Oregon College of Art and Craft MFA graduate Hannah Newman is a multimedia artist based in Portland, Oregon. She is an Artist-in-Residence at Rainmaker Artist Residency. This interview is the third in a series conducted by OCAC thesis student Lindsay Costello.
Duplex: How did your upbringing influence your path as an artist? Were your parents artists, or did you have a creative mentor growing up?
Hannah Newman: I didn’t think much about the arts, especially visual arts when I was young. My interest in pursuing visual art didn’t surface until I began my undergraduate degree and learned that art could encompass so much more than I had imagined. Looking at my upbringing, however, I can see many things that have lead me to this point, but two things really stand out:
First, I was home schooled for most of my life, which made me realize at a young age that any system (in this case attending a school) probably has alternatives and loopholes, and what new possibilities might exist if we consider engaging those systems in unexpected ways.
Second, I was a dedicated Irish dancer from elementary school until I graduated from high school. I think dancing gave me a high threshold for endurance, and even enjoyment, within a practice of monotony. Once a week we had drill class, where would practice each minuscule section of a dance 50-60 times in a row. My friends and I dreaded drill class, but it worked—repetition allowed you to learn through your body exactly how a dance should feel. A lot of my work now has repetition or boredom somehow built into it, like writing the iTunes Agreement by hand, or stenciling the phrase ‘one becomes accustomed so quickly’ on a piece of paper every day. Irish dancing taught me the value of repetition, discipline, and enacting a concept with your body, and I carry those values into my work now.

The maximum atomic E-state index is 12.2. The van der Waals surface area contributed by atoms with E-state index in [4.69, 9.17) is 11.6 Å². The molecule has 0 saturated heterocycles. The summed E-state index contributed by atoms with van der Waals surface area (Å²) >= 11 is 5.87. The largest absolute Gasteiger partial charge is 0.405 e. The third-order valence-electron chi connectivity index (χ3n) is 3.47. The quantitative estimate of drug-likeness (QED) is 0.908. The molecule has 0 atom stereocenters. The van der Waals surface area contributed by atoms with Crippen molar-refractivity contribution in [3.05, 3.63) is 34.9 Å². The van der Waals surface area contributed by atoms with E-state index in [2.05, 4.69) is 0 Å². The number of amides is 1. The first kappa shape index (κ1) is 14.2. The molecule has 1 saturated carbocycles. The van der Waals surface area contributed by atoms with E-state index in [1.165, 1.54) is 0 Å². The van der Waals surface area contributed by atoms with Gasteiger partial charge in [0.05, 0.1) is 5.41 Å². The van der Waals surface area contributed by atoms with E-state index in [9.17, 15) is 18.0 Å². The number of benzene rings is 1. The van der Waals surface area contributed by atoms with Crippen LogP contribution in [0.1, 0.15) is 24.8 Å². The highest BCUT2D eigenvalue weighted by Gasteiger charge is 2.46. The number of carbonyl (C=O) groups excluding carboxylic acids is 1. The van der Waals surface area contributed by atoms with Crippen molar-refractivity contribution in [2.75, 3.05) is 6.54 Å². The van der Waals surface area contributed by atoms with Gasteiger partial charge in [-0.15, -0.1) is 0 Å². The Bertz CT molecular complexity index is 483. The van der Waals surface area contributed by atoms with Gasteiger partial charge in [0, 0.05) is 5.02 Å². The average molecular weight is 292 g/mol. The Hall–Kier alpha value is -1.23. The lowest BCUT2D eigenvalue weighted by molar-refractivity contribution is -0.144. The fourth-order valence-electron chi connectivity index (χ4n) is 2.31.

Duplex: Your work “examine[s] digital technology and language as intangible structures that mediate our interactions with others, the world, and ourselves.” How did your interest in the relationship between language and technology develop?
HN: It’s not something we generally consider, but language is also technology—just a much older, and much more internalized form of technology. Many of the worries people have raised about the possible effects of digital technology were present when both the alphabet, and later the printing press, came into widespread use. Socrates discouraged the use of written language for fear that people would no longer rely on their memories once they learned to write. Ultimately language and digital technologies are structures humans have developed to communicate with one another. So what can an old technology teach us about a new one and vice versa? Any technology, especially ones so widely adopted, teaches us about ourselves since we are the ones who have designed, developed, and adapted it. Thinking about technology is really just thinking about ourselves.
excerpt from The Everyday Internet; Maurice Blanchot’s The Everyday. 2016.
Duplex: What draws you to making language and digital technology more physical? For instance, in May 2015 you wrote the entire iTunes Agreement by hand, and later that year began responding to all of your emails with handwritten notes. How do you envision the viewer responding to the tangibility of these typically digitized things?